This is a great transition drill. It forces the defensive backs to flip his hips after going the opposite direction.

Partner Weave
  1. Have 2 players set up as a WR and DB on the sideline
  2. Have the DB play 4 yards off
  3. Have the run a stem (interchange between short and long stems)
  4. Do this twice going toward the hash
  5. Perform drill going in the opposite direction

This drill forces the defensive backs to hold their leverage. By having the partner four yards off, it forces the defensive backs to increase their footspeed to maintain proper leverage.

Talk Outs
  1. Set up the drill the same way as partner weave
  2. Instead of 4 yards off this time have the DB play 7 yards off
  3. Have the WR walkthrough a route (Curl, Dig, Post)
  4. Make the DB walkthrough and explain out loud each step/technique as well as how he recognized a particular route

This is one of our favorite drills because it puts the responsibility on the defensive back to become the teacher. This allows me to coach to see if the player is retaining the information we have previously gone over. I would strongly recommend making this drill part of your pre-practice routine.

Playing the Fade and Comeback

A large number of teams in recent years have changed from playing off man to press man. I, personally, am a still a believer in off man because I believe in making the offense have to take a hitch all the way down the field. Fades and comebacks will be thrown against an off corner, which means that technique on playing these routes must be reemphasized over and over.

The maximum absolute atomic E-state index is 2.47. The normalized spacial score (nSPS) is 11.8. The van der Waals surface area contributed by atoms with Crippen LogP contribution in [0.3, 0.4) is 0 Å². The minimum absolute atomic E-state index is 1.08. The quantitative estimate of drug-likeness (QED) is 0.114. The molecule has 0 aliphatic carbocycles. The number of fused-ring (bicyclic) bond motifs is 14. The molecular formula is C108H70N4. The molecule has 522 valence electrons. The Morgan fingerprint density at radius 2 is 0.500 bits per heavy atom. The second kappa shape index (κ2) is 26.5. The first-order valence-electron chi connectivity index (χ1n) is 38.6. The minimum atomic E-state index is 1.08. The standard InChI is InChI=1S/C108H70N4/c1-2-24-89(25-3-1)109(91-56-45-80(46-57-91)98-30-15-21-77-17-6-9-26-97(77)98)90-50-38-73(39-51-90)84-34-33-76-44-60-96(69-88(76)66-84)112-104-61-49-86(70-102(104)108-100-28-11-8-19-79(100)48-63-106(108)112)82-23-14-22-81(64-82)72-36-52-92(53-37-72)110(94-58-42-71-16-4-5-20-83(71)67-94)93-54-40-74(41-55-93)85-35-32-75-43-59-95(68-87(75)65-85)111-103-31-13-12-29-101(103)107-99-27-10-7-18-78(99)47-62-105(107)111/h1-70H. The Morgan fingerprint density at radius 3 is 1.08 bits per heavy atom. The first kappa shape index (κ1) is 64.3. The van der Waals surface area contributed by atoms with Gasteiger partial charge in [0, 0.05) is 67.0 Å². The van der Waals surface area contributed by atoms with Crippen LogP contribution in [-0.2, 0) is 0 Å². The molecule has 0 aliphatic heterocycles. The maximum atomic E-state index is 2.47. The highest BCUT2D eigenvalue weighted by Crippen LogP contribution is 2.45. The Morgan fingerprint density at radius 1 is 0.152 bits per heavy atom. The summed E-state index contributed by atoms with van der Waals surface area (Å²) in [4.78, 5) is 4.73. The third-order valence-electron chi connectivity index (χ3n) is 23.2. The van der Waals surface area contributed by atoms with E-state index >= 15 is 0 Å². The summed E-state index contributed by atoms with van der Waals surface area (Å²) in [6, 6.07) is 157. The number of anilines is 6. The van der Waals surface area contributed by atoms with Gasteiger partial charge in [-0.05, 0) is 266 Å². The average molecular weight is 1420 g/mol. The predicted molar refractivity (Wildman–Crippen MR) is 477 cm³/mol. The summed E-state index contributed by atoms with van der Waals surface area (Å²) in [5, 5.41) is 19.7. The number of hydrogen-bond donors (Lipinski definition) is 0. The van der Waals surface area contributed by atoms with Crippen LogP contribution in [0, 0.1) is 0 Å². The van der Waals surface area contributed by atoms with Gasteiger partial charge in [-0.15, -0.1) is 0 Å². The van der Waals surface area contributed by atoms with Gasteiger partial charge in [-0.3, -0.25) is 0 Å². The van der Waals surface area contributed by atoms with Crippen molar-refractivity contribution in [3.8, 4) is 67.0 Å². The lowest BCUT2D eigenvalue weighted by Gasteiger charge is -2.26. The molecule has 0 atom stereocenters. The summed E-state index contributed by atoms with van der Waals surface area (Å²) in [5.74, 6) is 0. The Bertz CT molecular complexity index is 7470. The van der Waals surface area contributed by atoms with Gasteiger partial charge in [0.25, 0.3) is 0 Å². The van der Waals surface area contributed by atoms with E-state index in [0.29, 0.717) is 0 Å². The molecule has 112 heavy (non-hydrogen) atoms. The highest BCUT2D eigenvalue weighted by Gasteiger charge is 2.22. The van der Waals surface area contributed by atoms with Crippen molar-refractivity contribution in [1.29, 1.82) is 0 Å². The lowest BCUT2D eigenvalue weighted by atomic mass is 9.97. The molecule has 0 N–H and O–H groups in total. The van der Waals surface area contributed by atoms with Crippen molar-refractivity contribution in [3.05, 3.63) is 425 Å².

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First Indicators of the Fade/Comeback

In my previous section, I spoke about stems. This still applies to the recognition of the fade and comeback. How we determine whether the routes are a comeback versus a fade is:

  1. If the WR chops his feet in the 10-15 yard range, be prepared to play the comeback.
  2. If the WR is long striding (track runner) through the 10-15 yard range, be prepared to play the fade.

Playing the Fade

Once a player has identified the fade, the defensive back must do everything he can to impede the wide receivers vertical progress. There are an abundance of ways this can be done, but I have broken this down into three technical pieces: explosive hip flip, aiming for the top shoulder, and leaning on the wide receiver.